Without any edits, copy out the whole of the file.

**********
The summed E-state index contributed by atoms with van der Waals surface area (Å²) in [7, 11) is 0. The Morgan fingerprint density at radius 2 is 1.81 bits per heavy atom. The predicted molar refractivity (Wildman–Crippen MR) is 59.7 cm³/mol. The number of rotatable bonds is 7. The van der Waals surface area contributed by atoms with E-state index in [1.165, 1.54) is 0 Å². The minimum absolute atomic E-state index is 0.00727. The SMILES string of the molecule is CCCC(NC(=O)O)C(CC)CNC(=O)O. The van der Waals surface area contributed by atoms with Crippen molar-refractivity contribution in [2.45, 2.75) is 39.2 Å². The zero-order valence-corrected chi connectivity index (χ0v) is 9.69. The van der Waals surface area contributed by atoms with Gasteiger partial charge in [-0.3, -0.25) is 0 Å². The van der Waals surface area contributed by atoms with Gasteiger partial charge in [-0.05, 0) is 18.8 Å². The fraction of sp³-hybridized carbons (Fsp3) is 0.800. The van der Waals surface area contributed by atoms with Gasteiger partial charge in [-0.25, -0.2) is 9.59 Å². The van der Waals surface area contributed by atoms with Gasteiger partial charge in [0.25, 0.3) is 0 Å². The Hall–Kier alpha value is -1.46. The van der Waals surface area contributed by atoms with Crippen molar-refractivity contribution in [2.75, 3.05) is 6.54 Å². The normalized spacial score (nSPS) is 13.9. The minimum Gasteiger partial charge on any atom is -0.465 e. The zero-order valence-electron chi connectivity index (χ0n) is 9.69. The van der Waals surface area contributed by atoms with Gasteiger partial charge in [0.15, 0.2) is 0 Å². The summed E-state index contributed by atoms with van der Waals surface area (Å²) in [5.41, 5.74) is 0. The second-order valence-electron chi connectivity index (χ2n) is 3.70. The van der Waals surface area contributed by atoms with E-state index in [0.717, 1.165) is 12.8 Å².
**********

The summed E-state index contributed by atoms with van der Waals surface area (Å²) in [7, 11) is 0. The Morgan fingerprint density at radius 2 is 1.81 bits per heavy atom. The predicted molar refractivity (Wildman–Crippen MR) is 59.7 cm³/mol. The number of rotatable bonds is 7. The van der Waals surface area contributed by atoms with E-state index in [1.165, 1.54) is 0 Å². The minimum absolute atomic E-state index is 0.00727. The SMILES string of the molecule is CCCC(NC(=O)O)C(CC)CNC(=O)O. The van der Waals surface area contributed by atoms with Crippen molar-refractivity contribution in [2.45, 2.75) is 39.2 Å². The zero-order valence-corrected chi connectivity index (χ0v) is 9.69. The van der Waals surface area contributed by atoms with Gasteiger partial charge in [-0.3, -0.25) is 0 Å². The van der Waals surface area contributed by atoms with Gasteiger partial charge in [-0.05, 0) is 18.8 Å². The fraction of sp³-hybridized carbons (Fsp3) is 0.800. The van der Waals surface area contributed by atoms with Gasteiger partial charge in [-0.25, -0.2) is 9.59 Å². The van der Waals surface area contributed by atoms with Gasteiger partial charge in [0.25, 0.3) is 0 Å². The Hall–Kier alpha value is -1.46. The van der Waals surface area contributed by atoms with Crippen molar-refractivity contribution in [2.75, 3.05) is 6.54 Å². The normalized spacial score (nSPS) is 13.9. The minimum Gasteiger partial charge on any atom is -0.465 e. The zero-order valence-electron chi connectivity index (χ0n) is 9.69. The van der Waals surface area contributed by atoms with Gasteiger partial charge in [0.15, 0.2) is 0 Å². The summed E-state index contributed by atoms with van der Waals surface area (Å²) in [5.41, 5.74) is 0. The second-order valence-electron chi connectivity index (χ2n) is 3.70. The van der Waals surface area contributed by atoms with E-state index in [0.717, 1.165) is 12.8 Å².